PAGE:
Regardless of your major, it’s more than likely you’ll need to take a statistics class at some point during your studies. If you’re in the social sciences field, you may be required to use IBM SPSS Statistics for your research. IBM SPSS Statistics is a fast and powerful solution that makes it easy to analyze and gain new insights from your data.
Not a stats fan? Don’t worry – we’ve gathered the SPSS Statistics basics you should know about to ace your stats class! 😉
First of all, what exactly is IBM SPSS Statistics used for?
IBM SPSS Statistics is used to handle large or complex data. The solution makes it easy to import and describe your data, examine relationships between variables in your data, and compare data sets to determine significant differences between them.
The best part? You don’t have to worry about complicated numbers and values. SPSS Statistics shows you words in place of numeric values and provides awesome visualizations, charts and graphs to explore your data.
Let’s get started with the basic functions.
The Data Editor and Output Viewer
IBM SPSS Statistics is comprised of two main windows: The Data Editor and the Output Viewer.
The Data Editor is where you create variables, enter data, and carry out statistical functions. In this window, you’ll see two tabs at the bottom called Data View and Variable View. The data view tab looks similar to an Excel spreadsheet, where data is inputted (e.g. survey responses). The variable view is what you see behind the data. This is where you tell SPSS what your numbers represent. Here, your variables are in rows and their properties are in columns.
The Output Viewer is simply where the results of any analysis appear. This window is broken up into two sections. The left side contains a menu pane, which gives you a full list of the analyses you’ve performed. You can use this side to quickly navigate your way around your output. The right side displays the results of your analysis which can include tables, charts and graphs.
Generating Frequency Tables
A frequency distribution is a table listing each distinct value of a variable and the number of times it occurs in the same data set. For example, if you would like to know how many females and males are in your study, you would select the gender variable to be analyzed.
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From the SPSS menu, select Analyze > Descriptive Statistics > Frequencies. When the dialog box appears, choose the variables you want to analyze from the source list on the left and move them into the variables list on the right. Ensure the Frequency Tables option is checked and click OK. The Output Viewer will appear with your frequency table.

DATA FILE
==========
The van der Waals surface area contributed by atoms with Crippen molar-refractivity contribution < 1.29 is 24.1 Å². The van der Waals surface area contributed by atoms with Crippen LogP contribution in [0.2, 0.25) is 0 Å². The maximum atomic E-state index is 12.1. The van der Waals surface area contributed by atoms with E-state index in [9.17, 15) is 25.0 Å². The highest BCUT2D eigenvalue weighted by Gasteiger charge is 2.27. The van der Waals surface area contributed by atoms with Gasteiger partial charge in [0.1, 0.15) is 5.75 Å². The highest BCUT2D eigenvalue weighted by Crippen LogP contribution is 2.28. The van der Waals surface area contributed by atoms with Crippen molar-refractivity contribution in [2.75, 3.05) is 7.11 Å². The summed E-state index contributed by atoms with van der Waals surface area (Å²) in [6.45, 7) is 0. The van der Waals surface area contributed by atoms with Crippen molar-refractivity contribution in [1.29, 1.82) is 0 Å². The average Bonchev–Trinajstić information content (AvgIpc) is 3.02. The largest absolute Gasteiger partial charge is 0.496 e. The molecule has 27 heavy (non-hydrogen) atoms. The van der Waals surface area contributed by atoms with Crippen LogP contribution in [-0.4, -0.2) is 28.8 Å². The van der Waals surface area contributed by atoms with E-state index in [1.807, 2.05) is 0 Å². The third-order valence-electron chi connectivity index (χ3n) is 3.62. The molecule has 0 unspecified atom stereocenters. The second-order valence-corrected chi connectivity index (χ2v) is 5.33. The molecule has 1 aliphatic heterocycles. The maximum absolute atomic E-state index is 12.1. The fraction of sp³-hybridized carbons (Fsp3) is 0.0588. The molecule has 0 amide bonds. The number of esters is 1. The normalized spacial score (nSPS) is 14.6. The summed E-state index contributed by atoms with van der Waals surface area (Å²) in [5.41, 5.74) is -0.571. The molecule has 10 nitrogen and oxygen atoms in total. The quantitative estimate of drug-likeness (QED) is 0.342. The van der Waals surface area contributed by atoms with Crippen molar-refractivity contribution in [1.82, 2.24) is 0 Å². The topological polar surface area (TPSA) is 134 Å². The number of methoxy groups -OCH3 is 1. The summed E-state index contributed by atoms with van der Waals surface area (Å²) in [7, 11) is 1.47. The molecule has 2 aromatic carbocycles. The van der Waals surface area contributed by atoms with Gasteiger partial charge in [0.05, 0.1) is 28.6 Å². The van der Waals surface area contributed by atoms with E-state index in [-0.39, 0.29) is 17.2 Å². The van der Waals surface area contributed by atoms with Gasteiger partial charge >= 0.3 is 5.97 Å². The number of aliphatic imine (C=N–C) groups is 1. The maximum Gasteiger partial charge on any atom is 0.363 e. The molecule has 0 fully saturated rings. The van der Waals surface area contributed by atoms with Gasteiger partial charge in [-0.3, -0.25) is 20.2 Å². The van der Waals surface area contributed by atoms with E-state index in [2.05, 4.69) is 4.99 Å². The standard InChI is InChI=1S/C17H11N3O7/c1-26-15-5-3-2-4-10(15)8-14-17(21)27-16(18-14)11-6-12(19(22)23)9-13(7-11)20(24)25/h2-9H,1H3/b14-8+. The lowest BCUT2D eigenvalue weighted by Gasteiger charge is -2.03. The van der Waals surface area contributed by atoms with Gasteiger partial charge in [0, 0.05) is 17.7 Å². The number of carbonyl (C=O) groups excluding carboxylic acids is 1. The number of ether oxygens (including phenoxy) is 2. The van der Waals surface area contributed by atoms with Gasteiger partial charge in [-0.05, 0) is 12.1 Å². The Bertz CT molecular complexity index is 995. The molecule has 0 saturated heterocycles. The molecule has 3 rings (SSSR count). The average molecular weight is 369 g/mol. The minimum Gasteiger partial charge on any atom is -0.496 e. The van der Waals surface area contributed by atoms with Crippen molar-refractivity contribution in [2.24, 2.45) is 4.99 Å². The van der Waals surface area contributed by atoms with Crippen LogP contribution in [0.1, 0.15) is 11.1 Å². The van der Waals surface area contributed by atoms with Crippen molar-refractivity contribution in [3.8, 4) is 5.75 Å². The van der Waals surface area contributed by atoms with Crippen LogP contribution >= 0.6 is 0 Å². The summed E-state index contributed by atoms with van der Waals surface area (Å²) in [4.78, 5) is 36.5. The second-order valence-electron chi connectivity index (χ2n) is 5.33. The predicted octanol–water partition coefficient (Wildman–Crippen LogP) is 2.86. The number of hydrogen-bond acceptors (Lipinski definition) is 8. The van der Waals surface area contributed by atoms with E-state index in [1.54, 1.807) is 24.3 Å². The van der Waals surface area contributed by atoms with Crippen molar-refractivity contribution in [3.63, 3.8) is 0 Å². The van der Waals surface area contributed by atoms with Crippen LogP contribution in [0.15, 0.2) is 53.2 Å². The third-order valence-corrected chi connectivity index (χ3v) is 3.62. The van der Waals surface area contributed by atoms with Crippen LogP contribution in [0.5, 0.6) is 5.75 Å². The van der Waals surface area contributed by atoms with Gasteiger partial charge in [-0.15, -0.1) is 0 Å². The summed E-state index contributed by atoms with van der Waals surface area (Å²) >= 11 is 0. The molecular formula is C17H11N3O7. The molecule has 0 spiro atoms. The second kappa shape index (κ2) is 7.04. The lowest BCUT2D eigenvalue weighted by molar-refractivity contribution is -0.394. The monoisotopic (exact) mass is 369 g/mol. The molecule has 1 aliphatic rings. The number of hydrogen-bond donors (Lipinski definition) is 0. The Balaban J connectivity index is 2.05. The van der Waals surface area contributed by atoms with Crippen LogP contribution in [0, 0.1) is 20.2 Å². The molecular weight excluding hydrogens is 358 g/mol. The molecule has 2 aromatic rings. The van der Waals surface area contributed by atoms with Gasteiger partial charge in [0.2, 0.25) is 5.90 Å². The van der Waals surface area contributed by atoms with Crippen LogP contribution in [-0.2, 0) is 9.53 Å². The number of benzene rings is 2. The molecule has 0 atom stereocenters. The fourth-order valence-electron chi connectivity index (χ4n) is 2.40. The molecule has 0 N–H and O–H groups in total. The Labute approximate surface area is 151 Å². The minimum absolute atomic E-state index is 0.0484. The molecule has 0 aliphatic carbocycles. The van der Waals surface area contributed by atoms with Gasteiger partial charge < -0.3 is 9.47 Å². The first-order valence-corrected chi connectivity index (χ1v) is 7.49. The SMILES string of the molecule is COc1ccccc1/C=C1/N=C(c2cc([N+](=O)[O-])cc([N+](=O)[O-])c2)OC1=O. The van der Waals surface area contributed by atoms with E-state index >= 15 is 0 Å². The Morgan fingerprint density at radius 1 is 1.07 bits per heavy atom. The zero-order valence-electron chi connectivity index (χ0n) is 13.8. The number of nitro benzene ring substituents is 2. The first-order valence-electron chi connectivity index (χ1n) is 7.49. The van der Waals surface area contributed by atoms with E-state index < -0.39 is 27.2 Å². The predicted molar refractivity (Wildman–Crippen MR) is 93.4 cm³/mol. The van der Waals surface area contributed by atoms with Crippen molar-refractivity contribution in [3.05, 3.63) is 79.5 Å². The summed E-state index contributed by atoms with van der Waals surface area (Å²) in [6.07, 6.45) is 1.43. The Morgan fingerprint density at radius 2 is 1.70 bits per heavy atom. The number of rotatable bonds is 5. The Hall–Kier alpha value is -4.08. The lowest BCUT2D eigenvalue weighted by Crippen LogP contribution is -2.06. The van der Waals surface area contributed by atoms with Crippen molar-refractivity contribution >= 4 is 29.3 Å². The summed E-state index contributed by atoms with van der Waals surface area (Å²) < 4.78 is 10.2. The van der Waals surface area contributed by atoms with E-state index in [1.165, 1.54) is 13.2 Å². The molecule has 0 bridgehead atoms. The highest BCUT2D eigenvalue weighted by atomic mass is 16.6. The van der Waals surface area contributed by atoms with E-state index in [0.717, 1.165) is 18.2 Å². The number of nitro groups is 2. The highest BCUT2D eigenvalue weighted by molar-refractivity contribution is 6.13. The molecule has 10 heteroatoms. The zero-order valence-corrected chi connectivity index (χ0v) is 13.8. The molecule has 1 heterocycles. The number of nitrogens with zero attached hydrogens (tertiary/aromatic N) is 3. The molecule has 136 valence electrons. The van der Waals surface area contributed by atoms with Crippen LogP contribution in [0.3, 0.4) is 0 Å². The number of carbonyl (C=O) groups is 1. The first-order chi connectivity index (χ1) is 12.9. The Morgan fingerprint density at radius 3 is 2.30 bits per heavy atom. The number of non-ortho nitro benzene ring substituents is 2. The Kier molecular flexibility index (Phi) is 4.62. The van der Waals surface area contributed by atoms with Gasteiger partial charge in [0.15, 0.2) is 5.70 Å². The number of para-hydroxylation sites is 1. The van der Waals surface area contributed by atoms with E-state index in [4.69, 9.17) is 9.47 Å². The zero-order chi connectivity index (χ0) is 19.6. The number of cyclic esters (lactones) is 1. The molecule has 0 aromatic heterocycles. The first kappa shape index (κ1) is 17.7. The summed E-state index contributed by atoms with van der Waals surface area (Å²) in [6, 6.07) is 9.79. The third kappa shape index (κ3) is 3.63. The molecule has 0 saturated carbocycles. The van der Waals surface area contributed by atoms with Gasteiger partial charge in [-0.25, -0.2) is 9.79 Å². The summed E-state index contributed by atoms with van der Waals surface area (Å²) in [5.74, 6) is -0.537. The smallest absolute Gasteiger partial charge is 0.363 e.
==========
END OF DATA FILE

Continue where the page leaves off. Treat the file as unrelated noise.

IBM SPSS Statistics allows you to calculate descriptive statistics of your variables such as the mean, minimum, maximum, sum, standard deviation and more. From the SPSS menu, go to Analyze > Descriptive Statistics > Descriptives. Once the variable window appears, pick a variable you want to analyze and move it to the field on the right.
For example, if you’re calculating the height variable in your survey, you would use the descriptive statistics function to find out the minimum and maximum height of respondents, the sum of all heights added together, and the average height of respondents (mean).
By selecting Analyze > Compare Means > Means, you can also compare statistics between variables. When choosing which two variables to compare, you will need to specify the independent and dependent variable. Your dependent list will contain the variable you want to measure. If you’re looking to compare the average height between males and females, height would be your dependent variable and gender would be the independent variable. Once your variables are selected and you’ve clicked OK, the Output Viewer will generate your report. It’s simple!
Building Graphs and Figures
With its drag and drop function, it’s easy to create graphs and figures in IBM SPSS Statistics. First, select Graphs > Chart Builder from the menu to open to the Chart Builder gallery. Here, you will select the type of chart you want to build. SPSS gives you multiple options for building bar graphs, pie charts, histograms, scatterplots, box plots and more. Once you’ve selected your graph, simply drag and drop it into the graph preview box. Located to the right of your preview box are your variables. Drag and drop your selected variables in the X and Y axis drop zone to compare your data.
There you have it – the basics of IBM SPSS Statistics! Once you’ve mastered these basics, you’ll be able to solve your business and research problems in a snap.
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